Ash dieback disease
There is a new, imported disease of ash trees, called ash dieback, (Chalara fraxinea).
It is now causing high numbers of tree deaths in surrounding areas across the East and South of England. Although its impact so far in Essex is limited, in the near future we expect it to appear here more often. Ash trees do not form a high proportion of trees in the district, however there are some very important specimens across the district and ash can be an important component of woods and hedgerows.
If you are concerned about the disease, or believe that you have found an example of it, you can find specific advice published by the Forestry Commission website.
Symptoms of ash dieback disease
The first symptoms of ash dieback disease are leaf and shoot death. Later the living tissue under the bark is killed. The death of parts of the crown usually then follows and, eventually, that of the tree as a whole.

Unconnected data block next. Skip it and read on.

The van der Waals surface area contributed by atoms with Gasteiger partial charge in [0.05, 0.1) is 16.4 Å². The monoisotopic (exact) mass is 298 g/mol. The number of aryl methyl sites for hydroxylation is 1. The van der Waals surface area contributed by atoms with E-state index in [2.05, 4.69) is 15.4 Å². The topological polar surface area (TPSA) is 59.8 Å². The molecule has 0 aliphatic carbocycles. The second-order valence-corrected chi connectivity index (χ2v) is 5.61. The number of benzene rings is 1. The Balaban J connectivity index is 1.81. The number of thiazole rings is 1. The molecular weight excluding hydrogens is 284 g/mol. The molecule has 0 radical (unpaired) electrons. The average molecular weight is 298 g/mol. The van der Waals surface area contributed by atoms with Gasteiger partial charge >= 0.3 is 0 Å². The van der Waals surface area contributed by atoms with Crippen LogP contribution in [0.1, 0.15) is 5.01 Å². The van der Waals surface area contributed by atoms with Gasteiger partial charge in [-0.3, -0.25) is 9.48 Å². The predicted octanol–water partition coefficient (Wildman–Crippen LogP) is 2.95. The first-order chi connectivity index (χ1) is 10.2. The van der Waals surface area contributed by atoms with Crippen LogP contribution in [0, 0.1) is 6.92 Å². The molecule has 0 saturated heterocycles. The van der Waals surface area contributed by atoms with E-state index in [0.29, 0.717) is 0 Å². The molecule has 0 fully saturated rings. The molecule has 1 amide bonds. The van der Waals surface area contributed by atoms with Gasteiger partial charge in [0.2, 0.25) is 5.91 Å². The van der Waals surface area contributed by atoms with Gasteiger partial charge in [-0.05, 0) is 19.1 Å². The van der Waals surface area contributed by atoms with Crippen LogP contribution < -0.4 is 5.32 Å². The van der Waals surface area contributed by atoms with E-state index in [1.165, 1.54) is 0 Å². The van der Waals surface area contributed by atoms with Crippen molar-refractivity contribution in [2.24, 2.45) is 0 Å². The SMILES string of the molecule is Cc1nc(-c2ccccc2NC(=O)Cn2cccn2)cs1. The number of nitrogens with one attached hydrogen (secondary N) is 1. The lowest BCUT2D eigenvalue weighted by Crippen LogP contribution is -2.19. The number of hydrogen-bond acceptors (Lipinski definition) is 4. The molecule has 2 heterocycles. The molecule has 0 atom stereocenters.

The disease is thought mainly to be spread through spores blown in the wind. It has recently arrived from the continent, where is has caused high numbers of deaths, both of European strains of our native ash, Fraxinus excelsior, and also other species of ash, such as the commonly planted Raywood’s ash, (Fraxinus oxycarpa Raywood) and the manna ash, (Fraxinus ornus).
It was hoped that English ash trees might be more resistant. However the experience so far suggests that this will not be the case. While some trees may still survive for many years and a few may not be infected at all, it seems likely that many affected trees will die quite quickly. The disease does not affect any other species, and some kinds of ash are also unaffected.
How you can help?
Report a suspect tree via the Forestry Commission Tree Alert page.
Help to slow the spread of ash dieback disease by burning, burying or composting fallen ash leaves.
If the affected trees are street trees or on council land, call 01992 564562 or email email@example.com as soon as possible.
If a protected tree is affected, call 01992 564452 or email firstname.lastname@example.org as soon as possible.